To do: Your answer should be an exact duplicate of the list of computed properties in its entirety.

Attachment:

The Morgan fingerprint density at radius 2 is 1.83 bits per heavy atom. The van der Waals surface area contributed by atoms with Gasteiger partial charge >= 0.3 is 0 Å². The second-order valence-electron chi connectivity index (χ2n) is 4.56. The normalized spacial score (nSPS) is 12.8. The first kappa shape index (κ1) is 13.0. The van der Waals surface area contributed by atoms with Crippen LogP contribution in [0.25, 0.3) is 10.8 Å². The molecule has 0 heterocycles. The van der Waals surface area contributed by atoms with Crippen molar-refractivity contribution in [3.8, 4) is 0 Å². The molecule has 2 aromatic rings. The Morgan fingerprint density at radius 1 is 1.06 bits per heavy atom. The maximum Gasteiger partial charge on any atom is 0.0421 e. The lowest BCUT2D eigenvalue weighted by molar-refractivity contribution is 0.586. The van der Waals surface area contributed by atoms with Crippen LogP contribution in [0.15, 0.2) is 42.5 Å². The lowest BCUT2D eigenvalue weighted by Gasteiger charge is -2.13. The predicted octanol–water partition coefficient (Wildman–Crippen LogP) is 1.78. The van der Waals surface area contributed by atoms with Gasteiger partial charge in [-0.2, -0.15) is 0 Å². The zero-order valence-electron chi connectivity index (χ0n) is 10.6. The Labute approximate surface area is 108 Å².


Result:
The Morgan fingerprint density at radius 2 is 1.83 bits per heavy atom. The van der Waals surface area contributed by atoms with Gasteiger partial charge >= 0.3 is 0 Å². The second-order valence-electron chi connectivity index (χ2n) is 4.56. The normalized spacial score (nSPS) is 12.8. The first kappa shape index (κ1) is 13.0. The van der Waals surface area contributed by atoms with Crippen LogP contribution in [0.25, 0.3) is 10.8 Å². The molecule has 0 heterocycles. The van der Waals surface area contributed by atoms with Crippen molar-refractivity contribution in [3.8, 4) is 0 Å². The molecule has 2 aromatic rings. The Morgan fingerprint density at radius 1 is 1.06 bits per heavy atom. The maximum Gasteiger partial charge on any atom is 0.0421 e. The lowest BCUT2D eigenvalue weighted by molar-refractivity contribution is 0.586. The van der Waals surface area contributed by atoms with Crippen LogP contribution in [0.15, 0.2) is 42.5 Å². The lowest BCUT2D eigenvalue weighted by Gasteiger charge is -2.13. The predicted octanol–water partition coefficient (Wildman–Crippen LogP) is 1.78. The van der Waals surface area contributed by atoms with Gasteiger partial charge in [-0.2, -0.15) is 0 Å². The zero-order valence-electron chi connectivity index (χ0n) is 10.6. The Labute approximate surface area is 108 Å².